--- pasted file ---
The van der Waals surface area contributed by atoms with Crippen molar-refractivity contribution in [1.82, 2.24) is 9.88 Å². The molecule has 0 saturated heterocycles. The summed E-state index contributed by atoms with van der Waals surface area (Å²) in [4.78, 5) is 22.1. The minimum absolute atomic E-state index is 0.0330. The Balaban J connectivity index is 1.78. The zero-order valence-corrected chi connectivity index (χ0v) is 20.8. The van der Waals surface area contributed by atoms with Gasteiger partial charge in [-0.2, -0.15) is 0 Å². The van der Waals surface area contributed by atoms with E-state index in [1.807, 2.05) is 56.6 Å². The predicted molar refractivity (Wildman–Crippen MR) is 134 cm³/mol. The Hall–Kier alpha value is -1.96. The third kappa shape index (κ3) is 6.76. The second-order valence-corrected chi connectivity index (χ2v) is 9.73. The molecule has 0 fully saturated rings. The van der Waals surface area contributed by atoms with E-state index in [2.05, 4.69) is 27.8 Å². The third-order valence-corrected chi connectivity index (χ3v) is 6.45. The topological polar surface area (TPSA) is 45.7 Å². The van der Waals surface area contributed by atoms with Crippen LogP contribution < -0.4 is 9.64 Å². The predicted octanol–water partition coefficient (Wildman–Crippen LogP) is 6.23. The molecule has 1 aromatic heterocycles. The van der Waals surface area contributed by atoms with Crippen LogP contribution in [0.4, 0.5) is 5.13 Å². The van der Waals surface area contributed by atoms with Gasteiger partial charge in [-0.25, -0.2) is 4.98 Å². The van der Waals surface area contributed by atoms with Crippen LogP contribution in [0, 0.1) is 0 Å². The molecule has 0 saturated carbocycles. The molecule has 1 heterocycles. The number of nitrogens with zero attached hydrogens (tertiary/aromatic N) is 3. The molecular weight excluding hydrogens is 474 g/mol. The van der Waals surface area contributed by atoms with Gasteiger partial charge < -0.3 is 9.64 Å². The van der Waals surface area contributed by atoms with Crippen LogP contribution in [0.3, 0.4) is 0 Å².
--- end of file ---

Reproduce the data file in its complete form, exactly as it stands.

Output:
The van der Waals surface area contributed by atoms with Crippen molar-refractivity contribution in [1.82, 2.24) is 9.88 Å². The molecule has 0 saturated heterocycles. The summed E-state index contributed by atoms with van der Waals surface area (Å²) in [4.78, 5) is 22.1. The minimum absolute atomic E-state index is 0.0330. The Balaban J connectivity index is 1.78. The zero-order valence-corrected chi connectivity index (χ0v) is 20.8. The van der Waals surface area contributed by atoms with Gasteiger partial charge in [-0.2, -0.15) is 0 Å². The van der Waals surface area contributed by atoms with E-state index in [1.807, 2.05) is 56.6 Å². The predicted molar refractivity (Wildman–Crippen MR) is 134 cm³/mol. The Hall–Kier alpha value is -1.96. The third kappa shape index (κ3) is 6.76. The second-order valence-corrected chi connectivity index (χ2v) is 9.73. The molecule has 0 fully saturated rings. The van der Waals surface area contributed by atoms with E-state index in [2.05, 4.69) is 27.8 Å². The third-order valence-corrected chi connectivity index (χ3v) is 6.45. The topological polar surface area (TPSA) is 45.7 Å². The van der Waals surface area contributed by atoms with Crippen LogP contribution < -0.4 is 9.64 Å². The predicted octanol–water partition coefficient (Wildman–Crippen LogP) is 6.23. The molecule has 1 aromatic heterocycles. The van der Waals surface area contributed by atoms with Crippen LogP contribution in [0.4, 0.5) is 5.13 Å². The van der Waals surface area contributed by atoms with Gasteiger partial charge in [-0.25, -0.2) is 4.98 Å². The van der Waals surface area contributed by atoms with Crippen LogP contribution in [0, 0.1) is 0 Å². The molecule has 0 saturated carbocycles. The molecule has 1 heterocycles. The number of nitrogens with zero attached hydrogens (tertiary/aromatic N) is 3. The molecular weight excluding hydrogens is 474 g/mol. The van der Waals surface area contributed by atoms with Gasteiger partial charge < -0.3 is 9.64 Å². The van der Waals surface area contributed by atoms with Crippen LogP contribution in [0.3, 0.4) is 0 Å².